[22]. Davoodi L, Kordi S, Azordeh M, Bahadori A, Bahrami F, Tabarestani M, et al. Seroprevalence of human hydatidosis and survey of risk factors in rural areas of Qaemshahr, Iran 2019. J Mazandaran Univ Med Sci. 2020; 30(1): 139-45.
[23].  Baharsefat M, Massoud J, Mobedi I, Farahnak A, Rokni M. Seroepidemiology of human hydatidosis in Golestan province, Iran. Iran J Parasitol. 2007; 1(1): 20-4.
[24].  Arbabi M, Houshyar H. Survey of echinococcosis and hydatidosis in Kashan region, central Iran. Iran J Public Health 2006; 35(1): 75-81.
[25].  Aflaki A, Ghaffarifar F, Dalimi asl AH. Seroepidemiological survey of hydatidosis by Dot-ELISA in Ilam province. J Med Sci Modares 2005; 8(1): 1-6.
[26].  Heidari Z, Mohebali M, Zarei Z, Aryayipour M, Eshraghian M, Kia E, et al. Seroepidemiological study of human hydatidosis in Meshkinshahr district, Ardabil province, Iran. Iran J Parasitol. 2011; 6(3): 19.
[27]. Garedaghi Y, Bahavarnia SR. Seroepidemiology of human hydatidosis by ELISA method in East-Azarbaijan province in Iran in year 2009. Iran J Epidemiol. 2011; 7(2): 25-9.
[28]. Ilbeigi P, Mohebali M, Beigom Kia E, Saber-Inasab M, Aryaeipour M, Bizhani N, et al.  Seroepidemiology of human hydatidosis using AgB-ELISA test in Isfahan city and suburb areas, Isfahan province, central Iran. Iran J Public Health 2015; 44(9): 1219-224.
[29].  Rakhshanpour A, Harandi MF, Moazezi S, Rahimi M, Mohebali M, Mowlavi G, et al. seroprevalence of human hydatidosis using ELISA method in Qom province, central Iran. Iran J Parasitol. 2012; 7(1): 10-20.
[30].  Akhlaghi L, Massoud J, Housaini A. Observation on hydatid cyst infection in Kordestan Province (West of Iran) using epidemiological and seroepidemiological criteria. Iran J Public Health 2005; 34(4): 73-5.
[31].   Harandi M, Moazezi S, Saba M, Grimm F, Kamyabi H, Sheikhzadeh F, et al. Sonographical and serological survey of human cystic echinococcosis and analysis of risk factors associated with seroconversion in rural communities of Kerman, Iran. Zoonoses Publ Hlth. 2011; 58(4): 582-88.
[32].  Arbabi M, Masoud J, Dalimi Asl A, Sajadi M. Seroepidemiologic prevalence of hydatid cyst in Hamadan 1991. FEYZ 1998; 2(1): 43-50.
[33].  Asghari M, Mohebali M, Eshrat Beigom K, Farahnak A, Aryaeipour M, Asadian S, et al. Seroepidemiology of human hydatidosis using AgB-ELISA test in Arak, central Iran. Iran J Public Health 2013; 42(2): 391.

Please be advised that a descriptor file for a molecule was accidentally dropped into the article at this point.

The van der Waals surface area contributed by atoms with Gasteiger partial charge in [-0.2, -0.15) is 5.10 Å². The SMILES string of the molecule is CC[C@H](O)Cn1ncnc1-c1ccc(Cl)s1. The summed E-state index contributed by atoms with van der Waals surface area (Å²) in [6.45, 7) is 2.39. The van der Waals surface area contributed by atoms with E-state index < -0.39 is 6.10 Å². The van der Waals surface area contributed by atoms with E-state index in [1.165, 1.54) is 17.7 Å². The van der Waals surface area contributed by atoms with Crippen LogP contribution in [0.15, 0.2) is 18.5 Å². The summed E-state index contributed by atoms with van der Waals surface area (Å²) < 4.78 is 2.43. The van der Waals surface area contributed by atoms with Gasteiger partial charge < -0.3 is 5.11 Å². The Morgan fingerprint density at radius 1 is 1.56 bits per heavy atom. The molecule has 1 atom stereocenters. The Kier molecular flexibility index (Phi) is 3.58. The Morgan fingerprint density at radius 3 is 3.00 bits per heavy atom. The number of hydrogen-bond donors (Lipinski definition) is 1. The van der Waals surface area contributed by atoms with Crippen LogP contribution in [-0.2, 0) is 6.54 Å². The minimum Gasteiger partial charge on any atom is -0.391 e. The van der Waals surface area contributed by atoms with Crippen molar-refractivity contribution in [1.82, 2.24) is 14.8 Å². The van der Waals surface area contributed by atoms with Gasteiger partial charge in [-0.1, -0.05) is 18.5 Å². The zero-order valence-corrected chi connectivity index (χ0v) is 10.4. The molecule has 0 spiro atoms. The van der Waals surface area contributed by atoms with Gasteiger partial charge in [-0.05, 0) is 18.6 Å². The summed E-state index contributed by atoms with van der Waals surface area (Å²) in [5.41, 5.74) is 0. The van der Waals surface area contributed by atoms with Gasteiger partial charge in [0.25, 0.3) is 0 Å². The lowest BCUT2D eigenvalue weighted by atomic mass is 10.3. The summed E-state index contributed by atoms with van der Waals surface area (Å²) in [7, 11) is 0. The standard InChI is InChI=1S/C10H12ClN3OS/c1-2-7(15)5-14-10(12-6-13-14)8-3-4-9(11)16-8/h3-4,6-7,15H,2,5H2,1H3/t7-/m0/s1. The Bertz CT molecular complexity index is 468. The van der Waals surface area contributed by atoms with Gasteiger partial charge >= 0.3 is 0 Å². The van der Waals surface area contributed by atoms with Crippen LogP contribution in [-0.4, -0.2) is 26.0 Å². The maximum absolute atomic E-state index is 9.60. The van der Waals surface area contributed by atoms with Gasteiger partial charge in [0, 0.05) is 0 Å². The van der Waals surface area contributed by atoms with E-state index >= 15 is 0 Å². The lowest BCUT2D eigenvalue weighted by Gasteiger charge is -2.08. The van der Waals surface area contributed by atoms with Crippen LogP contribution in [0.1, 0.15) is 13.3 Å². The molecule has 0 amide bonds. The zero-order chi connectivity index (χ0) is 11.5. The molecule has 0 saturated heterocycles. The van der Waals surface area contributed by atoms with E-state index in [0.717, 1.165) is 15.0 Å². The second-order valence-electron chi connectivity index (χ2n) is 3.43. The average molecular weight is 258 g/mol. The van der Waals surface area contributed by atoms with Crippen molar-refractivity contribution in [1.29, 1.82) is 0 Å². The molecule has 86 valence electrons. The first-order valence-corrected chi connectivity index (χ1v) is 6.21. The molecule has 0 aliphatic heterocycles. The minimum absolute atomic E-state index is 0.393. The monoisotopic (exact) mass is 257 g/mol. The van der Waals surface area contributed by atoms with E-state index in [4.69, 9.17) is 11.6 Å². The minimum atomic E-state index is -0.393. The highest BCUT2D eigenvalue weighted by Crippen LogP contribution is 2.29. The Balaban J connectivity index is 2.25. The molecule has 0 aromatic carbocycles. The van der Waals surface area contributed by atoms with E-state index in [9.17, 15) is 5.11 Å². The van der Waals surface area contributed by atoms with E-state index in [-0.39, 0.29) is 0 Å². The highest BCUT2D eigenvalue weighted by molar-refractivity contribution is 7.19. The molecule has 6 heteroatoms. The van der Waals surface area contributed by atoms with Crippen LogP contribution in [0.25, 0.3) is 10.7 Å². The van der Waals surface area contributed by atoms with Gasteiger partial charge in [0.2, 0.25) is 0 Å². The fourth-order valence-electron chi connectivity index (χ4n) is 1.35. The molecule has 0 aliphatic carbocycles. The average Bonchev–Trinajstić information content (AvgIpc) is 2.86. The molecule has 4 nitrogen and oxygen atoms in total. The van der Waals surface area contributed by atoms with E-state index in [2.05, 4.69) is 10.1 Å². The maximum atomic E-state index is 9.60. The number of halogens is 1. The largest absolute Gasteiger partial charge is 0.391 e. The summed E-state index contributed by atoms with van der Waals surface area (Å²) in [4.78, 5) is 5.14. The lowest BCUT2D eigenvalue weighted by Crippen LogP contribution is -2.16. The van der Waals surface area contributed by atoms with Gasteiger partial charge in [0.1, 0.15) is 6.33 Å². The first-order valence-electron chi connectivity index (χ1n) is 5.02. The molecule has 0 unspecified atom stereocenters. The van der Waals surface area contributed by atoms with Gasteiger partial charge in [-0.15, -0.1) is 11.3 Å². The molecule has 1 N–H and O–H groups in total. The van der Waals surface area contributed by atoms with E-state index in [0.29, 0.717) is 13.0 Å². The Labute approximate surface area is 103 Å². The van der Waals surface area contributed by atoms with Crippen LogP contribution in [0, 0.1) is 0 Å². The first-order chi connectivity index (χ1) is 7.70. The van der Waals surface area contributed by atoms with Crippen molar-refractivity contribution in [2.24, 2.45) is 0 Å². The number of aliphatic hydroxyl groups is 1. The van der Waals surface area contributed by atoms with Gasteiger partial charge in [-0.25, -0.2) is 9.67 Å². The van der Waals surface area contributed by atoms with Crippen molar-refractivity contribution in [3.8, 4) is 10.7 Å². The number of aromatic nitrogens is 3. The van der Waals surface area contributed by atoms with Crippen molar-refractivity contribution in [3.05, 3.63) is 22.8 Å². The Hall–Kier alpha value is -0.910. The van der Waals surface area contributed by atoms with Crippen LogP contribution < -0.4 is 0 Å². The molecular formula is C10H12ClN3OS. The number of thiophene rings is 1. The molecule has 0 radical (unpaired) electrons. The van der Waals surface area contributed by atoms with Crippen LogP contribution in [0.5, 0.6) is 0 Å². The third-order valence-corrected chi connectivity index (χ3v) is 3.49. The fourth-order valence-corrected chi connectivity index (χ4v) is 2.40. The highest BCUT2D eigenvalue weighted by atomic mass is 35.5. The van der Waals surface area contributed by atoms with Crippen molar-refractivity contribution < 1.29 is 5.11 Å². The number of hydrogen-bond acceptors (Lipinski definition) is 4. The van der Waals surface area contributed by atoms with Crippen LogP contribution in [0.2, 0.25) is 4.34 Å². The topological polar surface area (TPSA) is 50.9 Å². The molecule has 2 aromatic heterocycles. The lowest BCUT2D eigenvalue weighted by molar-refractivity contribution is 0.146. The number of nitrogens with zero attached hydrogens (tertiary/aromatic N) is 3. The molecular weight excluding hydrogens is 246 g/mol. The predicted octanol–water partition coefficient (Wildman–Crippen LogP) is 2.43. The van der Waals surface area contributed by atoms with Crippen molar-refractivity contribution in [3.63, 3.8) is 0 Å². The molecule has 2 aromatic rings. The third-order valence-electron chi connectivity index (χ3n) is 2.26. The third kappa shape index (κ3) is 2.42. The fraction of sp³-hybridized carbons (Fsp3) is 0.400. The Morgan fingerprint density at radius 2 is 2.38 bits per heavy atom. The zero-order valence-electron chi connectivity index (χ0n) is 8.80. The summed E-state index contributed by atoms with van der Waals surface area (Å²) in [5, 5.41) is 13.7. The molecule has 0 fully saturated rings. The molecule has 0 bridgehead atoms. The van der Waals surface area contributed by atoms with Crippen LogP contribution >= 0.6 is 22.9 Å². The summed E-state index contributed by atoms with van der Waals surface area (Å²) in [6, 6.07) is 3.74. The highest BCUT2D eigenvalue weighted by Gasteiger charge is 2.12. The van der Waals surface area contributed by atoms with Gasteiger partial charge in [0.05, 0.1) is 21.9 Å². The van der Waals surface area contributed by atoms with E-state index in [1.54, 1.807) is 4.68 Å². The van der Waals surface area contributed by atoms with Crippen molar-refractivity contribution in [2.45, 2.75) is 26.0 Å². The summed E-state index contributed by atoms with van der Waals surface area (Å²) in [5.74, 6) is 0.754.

[34]. Dabaghzadeh H, Bairami A, Eshrat Beigom K, Aryaeipour M, Rokni MB. Seroprevalence of human cystic echinococcosis in Alborz Province, central Iran in 2015. Iran J Publ Hlth. 2018; 47(4): 561.
[35].  Esmaeili N, Arbabi M. Seroepidemiology of hydatidosis among adult human at Kashan region, Iran in 2008. FEYZ 2010; 13(1): 321-26.
[36].  Omrani VF, Rouhani S, Kazemi B, Seyyedtabaei SJ, Kheirandish F, Rezapour M. Seroprevalence of IgG antibodies against echinococcus granulosus by ELISA method using recombinant agb in Lorestan province, Western Iran. Iran J Public Health 2017; 46(8): 1132.
[37]. Acosta-Jamett G, Weitzel T, Boufana B, Adones C, Bahamonde A, Abarca K, et al. Prevalence and risk factors for echinococcal infection in a rural area of Northern Chile: a household-based cross-sectional study. PLoS Negl Trop Dis. 2014; 8(10): 3090.
[38]. Azlaf R, Dakkak A. Epidemiological study of the cystic echinococcosis in Morocco. Vet Parasitol. 2006; 137(1): 83-93.
[39]. Yang YR, Sun T, Li Z, Zhang J, Teng J, Liu X, et al. Community surveys and risk factor analysis of human alveolar and cystic echinococcosis in Ningxia Hui Autonomous Region, China. Bull World Health Organ 2006; 84(6): 714-21.
[40]. Abdybekova AM, Torgerson PR. Frequency distributions of helminths of wolves in Kazakhstan. Vet Parasitol. 2012; 184(3): 348-51.


 
Type of Study: Research | Subject: Parasitology
Received: 2021/04/21 | Accepted: 2021/09/25 | Published: 2021/09/1

Add your comments about this article : Your username or Email:
CAPTCHA

Send email to the article author


Rights and permissions
Creative Commons License This work is licensed under a Creative Commons Attribution-NonCommercial 4.0 International License.

© 2022 CC BY-NC 4.0 | International Journal of Medical Laboratory

Designed & Developed by : Yektaweb